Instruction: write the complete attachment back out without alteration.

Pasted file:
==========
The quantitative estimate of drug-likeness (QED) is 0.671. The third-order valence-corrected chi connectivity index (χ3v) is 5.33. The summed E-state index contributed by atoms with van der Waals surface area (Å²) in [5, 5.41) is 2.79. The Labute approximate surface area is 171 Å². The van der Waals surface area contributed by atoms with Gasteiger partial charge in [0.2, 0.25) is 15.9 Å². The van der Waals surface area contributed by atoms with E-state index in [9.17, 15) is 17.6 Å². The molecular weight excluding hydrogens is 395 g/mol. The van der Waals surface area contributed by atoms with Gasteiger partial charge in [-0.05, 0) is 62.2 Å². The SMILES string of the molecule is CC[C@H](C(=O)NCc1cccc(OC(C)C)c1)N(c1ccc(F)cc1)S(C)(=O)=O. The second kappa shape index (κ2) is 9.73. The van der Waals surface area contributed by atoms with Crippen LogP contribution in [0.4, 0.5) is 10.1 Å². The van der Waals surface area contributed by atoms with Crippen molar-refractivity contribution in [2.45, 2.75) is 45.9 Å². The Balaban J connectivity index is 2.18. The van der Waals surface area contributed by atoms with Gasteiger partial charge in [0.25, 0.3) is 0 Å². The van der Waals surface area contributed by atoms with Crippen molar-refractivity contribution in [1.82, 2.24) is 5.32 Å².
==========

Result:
The quantitative estimate of drug-likeness (QED) is 0.671. The third-order valence-corrected chi connectivity index (χ3v) is 5.33. The summed E-state index contributed by atoms with van der Waals surface area (Å²) in [5, 5.41) is 2.79. The Labute approximate surface area is 171 Å². The van der Waals surface area contributed by atoms with Gasteiger partial charge in [0.2, 0.25) is 15.9 Å². The van der Waals surface area contributed by atoms with E-state index in [9.17, 15) is 17.6 Å². The molecular weight excluding hydrogens is 395 g/mol. The van der Waals surface area contributed by atoms with Gasteiger partial charge in [-0.05, 0) is 62.2 Å². The SMILES string of the molecule is CC[C@H](C(=O)NCc1cccc(OC(C)C)c1)N(c1ccc(F)cc1)S(C)(=O)=O. The second kappa shape index (κ2) is 9.73. The van der Waals surface area contributed by atoms with Crippen LogP contribution in [0.4, 0.5) is 10.1 Å². The van der Waals surface area contributed by atoms with Crippen molar-refractivity contribution in [2.45, 2.75) is 45.9 Å². The Balaban J connectivity index is 2.18. The van der Waals surface area contributed by atoms with Gasteiger partial charge in [0.25, 0.3) is 0 Å². The van der Waals surface area contributed by atoms with Crippen molar-refractivity contribution in [1.82, 2.24) is 5.32 Å².